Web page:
Wilderness and adventure writer Will Hobbs has a new book out for youth readers titled Take Me to the River. Set on the Texas/Mexico border, it is the story of cousins Dylan and Rio on a rafting trip down the Rio Grande. As the two boys are packing for their trip, six military helicopters fly overhead, reminding the boys of recent trouble along the border. The weather advisory warns of the potential for a hurricane in the Gulf. But the two boys are set on their trip, believing that the odds of border troubles or inclement weather are about as likely as running into other people along the remotest reaches of the U.S./Mexico border. “You may well not see another human being during the duration of the trip,” reads the guidebook. But when a man who calls himself Carlos stumbles into camp asking for help, along with a terrified little boy, Dylan and Rio find themselves embroiled in a far bigger adventure than the one they’d originally planned. This book comes complete with a map of their trip and vivid physical details of the river, which Hobbs has paddled several times himself. The author of 18 books for youth readers, Hobbs has a website with excellent resources for parents and teachers, along with a page for each of his books recounting the real-life adventures that inspire his fictional adventures.
Gary Paulsen, who I’ve profiled in this blog before, is another excellent author for youth readers interested in wilderness adventure. Paulsen is a prolific author, meaning that readers who enjoy his work have a lot of titles to choose from. His latest is Flat Broke. This follow-up to Liar, Liar follows the further adventures of Kevin, a compulsive liar. Since his lies in the last book resulted in losing his allowance, his part-time job, and his baby-sitting money, Kevin is looking for a way to raise funds --- fast. Flat Broke is filled with Kevin’s money-making schemes, including a scheme running poker games, renting his sister out as a beautician, and cleaning his neighbors’ garages for an exorbitant fee. What Kevin doesn’t count on is that his schemes get him into more trouble than his lying ever did. In the spirit of great literary schemers like Tom Sawyer, this new series of Paulsen’s does not have the wilderness appeal of classic titles like Hatchet (Brian's Saga Series #1), but is still a sure-fire hit for youth readers interested in a good scheme.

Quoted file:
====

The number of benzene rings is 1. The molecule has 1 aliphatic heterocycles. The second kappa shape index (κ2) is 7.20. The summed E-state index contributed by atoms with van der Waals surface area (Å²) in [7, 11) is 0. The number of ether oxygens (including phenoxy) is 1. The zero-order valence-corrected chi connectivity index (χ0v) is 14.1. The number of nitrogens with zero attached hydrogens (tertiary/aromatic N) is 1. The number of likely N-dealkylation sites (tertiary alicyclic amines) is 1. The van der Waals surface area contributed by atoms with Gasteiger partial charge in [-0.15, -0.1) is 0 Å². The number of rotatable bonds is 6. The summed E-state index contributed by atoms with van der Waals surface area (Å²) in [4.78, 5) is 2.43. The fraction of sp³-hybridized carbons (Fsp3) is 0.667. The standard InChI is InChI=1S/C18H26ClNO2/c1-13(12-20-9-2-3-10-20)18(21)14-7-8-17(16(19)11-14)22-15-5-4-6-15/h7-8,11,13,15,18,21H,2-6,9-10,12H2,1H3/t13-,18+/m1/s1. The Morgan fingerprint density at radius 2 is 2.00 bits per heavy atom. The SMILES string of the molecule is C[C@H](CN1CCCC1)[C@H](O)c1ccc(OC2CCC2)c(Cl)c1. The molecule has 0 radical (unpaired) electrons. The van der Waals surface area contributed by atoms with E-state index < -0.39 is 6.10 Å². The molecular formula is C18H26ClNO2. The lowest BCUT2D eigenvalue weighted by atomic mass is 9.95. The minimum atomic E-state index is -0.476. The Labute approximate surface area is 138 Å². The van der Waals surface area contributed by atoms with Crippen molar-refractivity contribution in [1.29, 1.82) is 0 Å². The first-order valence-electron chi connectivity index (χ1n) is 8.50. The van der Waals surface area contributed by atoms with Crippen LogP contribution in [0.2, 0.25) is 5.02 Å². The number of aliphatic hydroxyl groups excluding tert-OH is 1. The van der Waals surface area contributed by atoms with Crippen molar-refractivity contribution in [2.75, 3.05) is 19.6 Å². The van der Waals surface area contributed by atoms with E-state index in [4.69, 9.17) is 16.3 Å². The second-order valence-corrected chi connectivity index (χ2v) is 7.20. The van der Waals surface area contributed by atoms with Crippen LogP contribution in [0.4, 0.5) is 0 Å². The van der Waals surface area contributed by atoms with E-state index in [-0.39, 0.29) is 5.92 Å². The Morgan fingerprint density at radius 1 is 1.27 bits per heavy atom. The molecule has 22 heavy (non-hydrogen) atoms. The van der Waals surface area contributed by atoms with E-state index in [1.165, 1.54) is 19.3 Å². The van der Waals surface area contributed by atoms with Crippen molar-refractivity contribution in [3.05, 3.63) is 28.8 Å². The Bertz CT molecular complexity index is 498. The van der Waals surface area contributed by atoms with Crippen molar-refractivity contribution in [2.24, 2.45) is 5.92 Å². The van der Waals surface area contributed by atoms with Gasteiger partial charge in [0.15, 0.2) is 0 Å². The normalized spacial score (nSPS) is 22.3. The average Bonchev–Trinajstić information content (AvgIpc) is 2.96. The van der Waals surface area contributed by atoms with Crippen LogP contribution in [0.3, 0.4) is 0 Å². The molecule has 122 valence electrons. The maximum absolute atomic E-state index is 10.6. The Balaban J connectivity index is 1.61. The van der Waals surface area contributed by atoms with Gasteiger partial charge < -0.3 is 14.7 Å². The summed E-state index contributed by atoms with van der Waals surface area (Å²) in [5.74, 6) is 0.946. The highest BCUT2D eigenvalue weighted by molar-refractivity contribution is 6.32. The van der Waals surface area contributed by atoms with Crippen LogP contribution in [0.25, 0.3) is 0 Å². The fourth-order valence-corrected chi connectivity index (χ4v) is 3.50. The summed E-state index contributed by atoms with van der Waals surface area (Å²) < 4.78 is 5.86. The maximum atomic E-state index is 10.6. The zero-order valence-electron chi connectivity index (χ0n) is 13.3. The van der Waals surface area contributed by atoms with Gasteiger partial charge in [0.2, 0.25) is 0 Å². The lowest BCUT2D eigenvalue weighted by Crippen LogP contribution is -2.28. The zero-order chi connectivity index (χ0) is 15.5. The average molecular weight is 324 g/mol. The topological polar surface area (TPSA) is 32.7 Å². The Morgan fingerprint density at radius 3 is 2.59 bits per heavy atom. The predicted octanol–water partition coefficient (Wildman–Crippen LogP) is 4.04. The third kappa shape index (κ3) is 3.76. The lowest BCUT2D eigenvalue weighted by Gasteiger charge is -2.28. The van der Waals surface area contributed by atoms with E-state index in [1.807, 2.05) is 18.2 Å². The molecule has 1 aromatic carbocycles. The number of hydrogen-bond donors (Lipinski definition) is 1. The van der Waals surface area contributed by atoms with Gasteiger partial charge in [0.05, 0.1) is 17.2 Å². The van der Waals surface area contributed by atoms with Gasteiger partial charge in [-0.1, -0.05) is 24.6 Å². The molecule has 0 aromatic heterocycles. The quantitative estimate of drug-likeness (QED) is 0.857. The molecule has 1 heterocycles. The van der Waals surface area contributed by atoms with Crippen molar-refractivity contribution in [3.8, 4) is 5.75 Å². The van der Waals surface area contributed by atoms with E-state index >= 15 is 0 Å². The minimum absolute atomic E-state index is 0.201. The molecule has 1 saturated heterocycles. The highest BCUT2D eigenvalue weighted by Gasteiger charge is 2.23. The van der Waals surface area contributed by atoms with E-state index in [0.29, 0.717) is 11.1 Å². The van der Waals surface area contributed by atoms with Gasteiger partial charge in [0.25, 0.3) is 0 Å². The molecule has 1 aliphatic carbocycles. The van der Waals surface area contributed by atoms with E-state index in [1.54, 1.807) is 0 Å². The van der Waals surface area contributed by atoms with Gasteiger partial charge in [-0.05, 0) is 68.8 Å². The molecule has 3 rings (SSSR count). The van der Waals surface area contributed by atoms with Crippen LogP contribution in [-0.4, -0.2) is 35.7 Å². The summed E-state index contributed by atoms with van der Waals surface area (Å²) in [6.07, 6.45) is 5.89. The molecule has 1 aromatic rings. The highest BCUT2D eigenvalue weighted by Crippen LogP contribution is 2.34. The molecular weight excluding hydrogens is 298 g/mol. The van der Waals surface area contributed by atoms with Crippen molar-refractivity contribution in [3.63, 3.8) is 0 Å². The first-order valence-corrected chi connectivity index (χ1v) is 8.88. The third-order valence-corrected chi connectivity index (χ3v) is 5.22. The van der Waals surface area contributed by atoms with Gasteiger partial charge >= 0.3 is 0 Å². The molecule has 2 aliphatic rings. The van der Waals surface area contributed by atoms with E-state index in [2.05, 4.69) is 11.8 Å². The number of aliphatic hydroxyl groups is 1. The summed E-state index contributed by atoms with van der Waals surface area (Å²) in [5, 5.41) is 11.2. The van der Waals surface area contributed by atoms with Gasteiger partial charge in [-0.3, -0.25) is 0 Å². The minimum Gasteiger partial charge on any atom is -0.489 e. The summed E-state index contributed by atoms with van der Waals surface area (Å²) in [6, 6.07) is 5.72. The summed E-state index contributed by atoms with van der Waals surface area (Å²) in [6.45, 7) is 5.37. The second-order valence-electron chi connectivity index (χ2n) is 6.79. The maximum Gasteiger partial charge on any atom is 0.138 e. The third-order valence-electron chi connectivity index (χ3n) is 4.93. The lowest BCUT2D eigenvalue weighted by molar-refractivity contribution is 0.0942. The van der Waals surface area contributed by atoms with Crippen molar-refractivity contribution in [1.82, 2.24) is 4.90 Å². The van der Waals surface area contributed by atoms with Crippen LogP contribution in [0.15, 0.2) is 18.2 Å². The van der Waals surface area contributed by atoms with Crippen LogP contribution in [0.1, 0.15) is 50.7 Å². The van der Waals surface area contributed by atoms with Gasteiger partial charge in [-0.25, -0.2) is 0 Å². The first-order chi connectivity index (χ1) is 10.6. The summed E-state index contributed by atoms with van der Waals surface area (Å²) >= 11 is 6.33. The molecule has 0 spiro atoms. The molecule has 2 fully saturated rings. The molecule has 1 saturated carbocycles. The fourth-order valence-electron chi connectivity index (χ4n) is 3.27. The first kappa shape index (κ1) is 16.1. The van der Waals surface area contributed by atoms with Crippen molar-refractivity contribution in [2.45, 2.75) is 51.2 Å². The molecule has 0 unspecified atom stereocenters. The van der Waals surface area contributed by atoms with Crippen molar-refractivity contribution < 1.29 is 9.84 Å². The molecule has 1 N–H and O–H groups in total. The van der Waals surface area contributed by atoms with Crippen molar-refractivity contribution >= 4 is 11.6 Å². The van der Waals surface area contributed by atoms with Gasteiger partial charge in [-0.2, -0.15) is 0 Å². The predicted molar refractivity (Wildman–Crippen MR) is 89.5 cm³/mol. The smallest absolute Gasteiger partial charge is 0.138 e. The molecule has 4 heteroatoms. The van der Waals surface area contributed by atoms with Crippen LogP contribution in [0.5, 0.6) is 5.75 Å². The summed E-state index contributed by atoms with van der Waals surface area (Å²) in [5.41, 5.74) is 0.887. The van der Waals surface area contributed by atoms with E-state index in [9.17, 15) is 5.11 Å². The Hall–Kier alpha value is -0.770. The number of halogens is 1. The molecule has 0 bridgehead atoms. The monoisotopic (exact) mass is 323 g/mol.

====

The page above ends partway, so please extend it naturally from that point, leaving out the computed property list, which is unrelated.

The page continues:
Jean Craighead George is best known for her Newbery Award-winning book Julie of the Wolves, and for My Side of the Mountain and its two sequels, On the Far Side of the Mountain and Frightful's Mountain, which chronicle the further adventures of a boy and his falcon. In the final book, Frightful’s Mountain, the falcon Frightful returns to Sam, the boy who raised her, only to be chased away because it’s illegal to harbor endangered species. George’s work has increasingly turned towards work about endangered or recovering species. Her most recent books, including Last Polar Bear and The Buffalo Are Back, are picture books looking at endangered species from two different points of view: those that are still struggling and those that are recovering to return to their place in the wild. Fans of My Side of the Mountain might also like her Pocket Guide to the Outdoors, perfect for reliving Sam’s adventures outdoors, whether it’s as an enthusiastic hiker or someone simply out for an afternoon stroll. With over 100 books to her name, George has a variety of books for all ages and reading levels.
What are your favorite wilderness titles for youth readers?
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